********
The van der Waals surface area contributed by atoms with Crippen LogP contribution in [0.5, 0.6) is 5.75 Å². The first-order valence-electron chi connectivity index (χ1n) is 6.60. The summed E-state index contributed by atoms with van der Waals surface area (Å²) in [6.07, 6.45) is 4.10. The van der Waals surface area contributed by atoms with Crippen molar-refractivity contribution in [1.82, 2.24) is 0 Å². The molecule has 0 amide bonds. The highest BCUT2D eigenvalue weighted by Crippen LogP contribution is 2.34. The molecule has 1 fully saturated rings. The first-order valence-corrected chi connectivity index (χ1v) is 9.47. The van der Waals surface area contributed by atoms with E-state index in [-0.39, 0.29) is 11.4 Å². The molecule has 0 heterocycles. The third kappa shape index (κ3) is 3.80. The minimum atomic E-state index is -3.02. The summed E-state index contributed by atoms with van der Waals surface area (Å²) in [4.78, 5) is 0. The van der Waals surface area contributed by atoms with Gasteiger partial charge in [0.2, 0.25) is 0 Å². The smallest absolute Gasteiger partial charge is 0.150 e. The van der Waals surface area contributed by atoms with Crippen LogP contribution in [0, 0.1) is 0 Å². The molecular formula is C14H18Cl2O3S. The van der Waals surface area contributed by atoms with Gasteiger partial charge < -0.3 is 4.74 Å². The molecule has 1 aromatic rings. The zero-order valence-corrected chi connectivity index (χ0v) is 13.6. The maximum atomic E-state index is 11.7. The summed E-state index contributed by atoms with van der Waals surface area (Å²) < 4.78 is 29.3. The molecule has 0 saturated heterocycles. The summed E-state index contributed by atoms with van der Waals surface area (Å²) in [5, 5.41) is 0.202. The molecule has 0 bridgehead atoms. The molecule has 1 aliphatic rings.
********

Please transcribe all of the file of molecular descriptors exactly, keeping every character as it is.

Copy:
The van der Waals surface area contributed by atoms with Crippen LogP contribution in [0.5, 0.6) is 5.75 Å². The first-order valence-electron chi connectivity index (χ1n) is 6.60. The summed E-state index contributed by atoms with van der Waals surface area (Å²) in [6.07, 6.45) is 4.10. The van der Waals surface area contributed by atoms with Crippen molar-refractivity contribution in [1.82, 2.24) is 0 Å². The molecule has 0 amide bonds. The highest BCUT2D eigenvalue weighted by Crippen LogP contribution is 2.34. The molecule has 1 fully saturated rings. The first-order valence-corrected chi connectivity index (χ1v) is 9.47. The van der Waals surface area contributed by atoms with E-state index in [-0.39, 0.29) is 11.4 Å². The molecule has 0 heterocycles. The third kappa shape index (κ3) is 3.80. The minimum atomic E-state index is -3.02. The summed E-state index contributed by atoms with van der Waals surface area (Å²) in [4.78, 5) is 0. The van der Waals surface area contributed by atoms with Gasteiger partial charge in [0.2, 0.25) is 0 Å². The smallest absolute Gasteiger partial charge is 0.150 e. The van der Waals surface area contributed by atoms with Crippen LogP contribution in [0, 0.1) is 0 Å². The molecular formula is C14H18Cl2O3S. The van der Waals surface area contributed by atoms with Gasteiger partial charge < -0.3 is 4.74 Å². The molecule has 1 aromatic rings. The zero-order valence-corrected chi connectivity index (χ0v) is 13.6. The maximum atomic E-state index is 11.7. The summed E-state index contributed by atoms with van der Waals surface area (Å²) < 4.78 is 29.3. The molecule has 0 saturated heterocycles. The summed E-state index contributed by atoms with van der Waals surface area (Å²) in [5, 5.41) is 0.202. The molecule has 0 bridgehead atoms. The molecule has 1 aliphatic rings.